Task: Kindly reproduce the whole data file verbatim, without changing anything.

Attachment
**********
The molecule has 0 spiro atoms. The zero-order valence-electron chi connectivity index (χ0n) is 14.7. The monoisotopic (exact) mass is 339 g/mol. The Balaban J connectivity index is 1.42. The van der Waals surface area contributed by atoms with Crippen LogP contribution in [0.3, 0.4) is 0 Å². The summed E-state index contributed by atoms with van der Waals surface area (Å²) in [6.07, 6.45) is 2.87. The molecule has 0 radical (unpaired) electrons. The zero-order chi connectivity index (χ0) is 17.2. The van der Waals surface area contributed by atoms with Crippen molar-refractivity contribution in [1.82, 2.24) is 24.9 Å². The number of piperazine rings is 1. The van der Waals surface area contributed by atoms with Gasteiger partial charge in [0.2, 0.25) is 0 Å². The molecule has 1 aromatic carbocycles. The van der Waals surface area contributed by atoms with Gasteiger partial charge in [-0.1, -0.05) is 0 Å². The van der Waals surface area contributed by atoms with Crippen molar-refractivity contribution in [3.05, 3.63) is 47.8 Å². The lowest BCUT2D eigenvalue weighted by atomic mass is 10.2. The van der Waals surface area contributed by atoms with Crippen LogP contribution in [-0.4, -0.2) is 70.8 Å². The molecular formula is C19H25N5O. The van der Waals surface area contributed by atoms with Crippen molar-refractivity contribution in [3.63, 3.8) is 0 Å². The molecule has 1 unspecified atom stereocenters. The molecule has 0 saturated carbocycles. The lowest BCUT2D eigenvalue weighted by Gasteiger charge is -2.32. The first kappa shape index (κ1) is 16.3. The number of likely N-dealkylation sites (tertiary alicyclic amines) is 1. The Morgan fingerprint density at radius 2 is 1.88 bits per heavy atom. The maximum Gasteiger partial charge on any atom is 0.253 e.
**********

The molecule has 0 spiro atoms. The zero-order valence-electron chi connectivity index (χ0n) is 14.7. The monoisotopic (exact) mass is 339 g/mol. The Balaban J connectivity index is 1.42. The van der Waals surface area contributed by atoms with Crippen LogP contribution in [0.3, 0.4) is 0 Å². The summed E-state index contributed by atoms with van der Waals surface area (Å²) in [6.07, 6.45) is 2.87. The molecule has 0 radical (unpaired) electrons. The zero-order chi connectivity index (χ0) is 17.2. The van der Waals surface area contributed by atoms with Crippen molar-refractivity contribution in [1.82, 2.24) is 24.9 Å². The number of piperazine rings is 1. The van der Waals surface area contributed by atoms with Gasteiger partial charge in [0.2, 0.25) is 0 Å². The molecule has 1 aromatic carbocycles. The van der Waals surface area contributed by atoms with Gasteiger partial charge in [-0.1, -0.05) is 0 Å². The van der Waals surface area contributed by atoms with Crippen molar-refractivity contribution in [3.05, 3.63) is 47.8 Å². The lowest BCUT2D eigenvalue weighted by atomic mass is 10.2. The van der Waals surface area contributed by atoms with Crippen LogP contribution in [-0.4, -0.2) is 70.8 Å². The molecular formula is C19H25N5O. The van der Waals surface area contributed by atoms with Crippen molar-refractivity contribution in [3.63, 3.8) is 0 Å². The molecule has 1 unspecified atom stereocenters. The molecule has 0 saturated carbocycles. The lowest BCUT2D eigenvalue weighted by Gasteiger charge is -2.32. The first kappa shape index (κ1) is 16.3. The number of likely N-dealkylation sites (tertiary alicyclic amines) is 1. The Morgan fingerprint density at radius 2 is 1.88 bits per heavy atom. The maximum Gasteiger partial charge on any atom is 0.253 e.